[Materials Science and Engineering: C] Characterization and degradation study of chitosan-siloxane h
Chitosan microspheres can address challenges associated with poor bioavailability or unsustained drug release when used as drug delivery systems thanks to their mucoadhesiveness, which allows the drug dosage to be retained in the gastrointestinal track for extended periods. Chitosan-3-glycidoxypropyltrimethoxysilane-β-glycerophosphate (chitosan-GPTMS-β-GP) hybrid microspheres were synthetized through sol-gel processing using a microfluidic approach. Microspheres with uniform spherical shapes and sizes of approximately 650 μm were obtained. The microstructures of the microspheres consisted of four different siloxane structures. The degradation behaviors of the hybrid microspheres were examined under acidic pH conditions mimicking those found in the gastrointestinal track. Microspheres with different GPTMS molar ratios were incubated under several pH conditions for 2 weeks. The microspheres incubated at pH 7.4 extended the lowest weight loss (27%–32%), whereas those incubated at pH 1.7 and pH 5.4 showed greater weight losses of 43–59% and 69–77%, respectively. The inhibition of the degradation at low pH was dependent on the siloxane network in the chitosan matrix. Phosphate was mostly released in early stages, and the released amount of silicon was dependent on the composition. GPTMS was released with a chitosan chain via the hydrolysis of a chitosan molecule. The pelargonidin was incorporated in the microspheres and the slow releasing was observed at acidic condition. The resistance of these hybrid microspheres to low-pH conditions for longer than a full digestion cycle is promising for gastrointestinal drug delivery applications.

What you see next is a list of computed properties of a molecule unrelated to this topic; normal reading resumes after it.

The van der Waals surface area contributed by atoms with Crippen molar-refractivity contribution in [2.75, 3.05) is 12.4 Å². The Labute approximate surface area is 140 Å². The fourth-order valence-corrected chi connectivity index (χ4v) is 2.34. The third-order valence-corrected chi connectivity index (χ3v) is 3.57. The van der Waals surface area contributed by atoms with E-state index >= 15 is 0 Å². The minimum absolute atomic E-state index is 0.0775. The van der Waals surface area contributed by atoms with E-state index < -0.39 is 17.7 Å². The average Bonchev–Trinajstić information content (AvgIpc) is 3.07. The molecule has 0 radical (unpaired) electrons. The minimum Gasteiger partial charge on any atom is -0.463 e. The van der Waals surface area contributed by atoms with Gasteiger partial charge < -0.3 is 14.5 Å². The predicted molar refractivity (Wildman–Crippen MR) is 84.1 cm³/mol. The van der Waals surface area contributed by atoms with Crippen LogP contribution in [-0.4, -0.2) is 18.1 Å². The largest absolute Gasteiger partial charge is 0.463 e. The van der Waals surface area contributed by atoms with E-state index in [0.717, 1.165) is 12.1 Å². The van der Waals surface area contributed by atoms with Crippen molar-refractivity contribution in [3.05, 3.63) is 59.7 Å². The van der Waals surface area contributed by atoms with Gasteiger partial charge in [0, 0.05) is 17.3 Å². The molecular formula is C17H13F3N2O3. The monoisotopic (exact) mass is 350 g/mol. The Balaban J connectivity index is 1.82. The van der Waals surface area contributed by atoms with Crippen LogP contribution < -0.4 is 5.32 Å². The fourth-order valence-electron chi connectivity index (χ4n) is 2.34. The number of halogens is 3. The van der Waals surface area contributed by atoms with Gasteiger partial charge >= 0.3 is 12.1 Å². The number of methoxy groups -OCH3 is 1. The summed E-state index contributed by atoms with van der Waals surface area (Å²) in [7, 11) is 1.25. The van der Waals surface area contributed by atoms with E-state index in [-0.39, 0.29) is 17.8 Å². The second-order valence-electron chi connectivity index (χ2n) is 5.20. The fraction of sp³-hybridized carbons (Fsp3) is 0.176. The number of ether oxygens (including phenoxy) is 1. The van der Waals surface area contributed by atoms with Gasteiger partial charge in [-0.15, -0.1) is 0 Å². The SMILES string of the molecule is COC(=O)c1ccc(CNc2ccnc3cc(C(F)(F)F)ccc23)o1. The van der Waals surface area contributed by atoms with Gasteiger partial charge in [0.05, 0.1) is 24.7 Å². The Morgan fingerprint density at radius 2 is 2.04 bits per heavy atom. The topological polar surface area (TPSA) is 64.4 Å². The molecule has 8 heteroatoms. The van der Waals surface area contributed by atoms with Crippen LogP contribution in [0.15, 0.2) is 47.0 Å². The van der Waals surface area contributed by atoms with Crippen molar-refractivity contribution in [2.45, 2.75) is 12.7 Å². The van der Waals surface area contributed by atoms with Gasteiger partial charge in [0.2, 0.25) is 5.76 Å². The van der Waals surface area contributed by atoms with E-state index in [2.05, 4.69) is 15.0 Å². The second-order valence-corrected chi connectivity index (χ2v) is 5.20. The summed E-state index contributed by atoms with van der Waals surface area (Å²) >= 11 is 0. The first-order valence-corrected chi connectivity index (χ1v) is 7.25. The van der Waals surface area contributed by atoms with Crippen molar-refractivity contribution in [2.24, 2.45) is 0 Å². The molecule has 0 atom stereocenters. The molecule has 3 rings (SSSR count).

SusanaCruz-Neves a, YukiShirosaki b, ToshikiMiyazaki a, SatoshiHayakawa c a Graduate School of Life Science and Systems Engineering, Kyushu Institute of Technology, 2-4 Hibikino, Wakamatsu-ku, Kitakyushu, Fukuoka 808-0196, Japan b Graduate School of Engineering, Kyushu Institute of Technology, 1-1 Sensui-cho, Tobata-ku, Kitakyushu, Fukuoka 804-8550, Japan c Graduate School of Natural Science and Engineering, Okayama University, 3-1-1 Tsushima, Kita-ku, Okayama 700-8530, Japan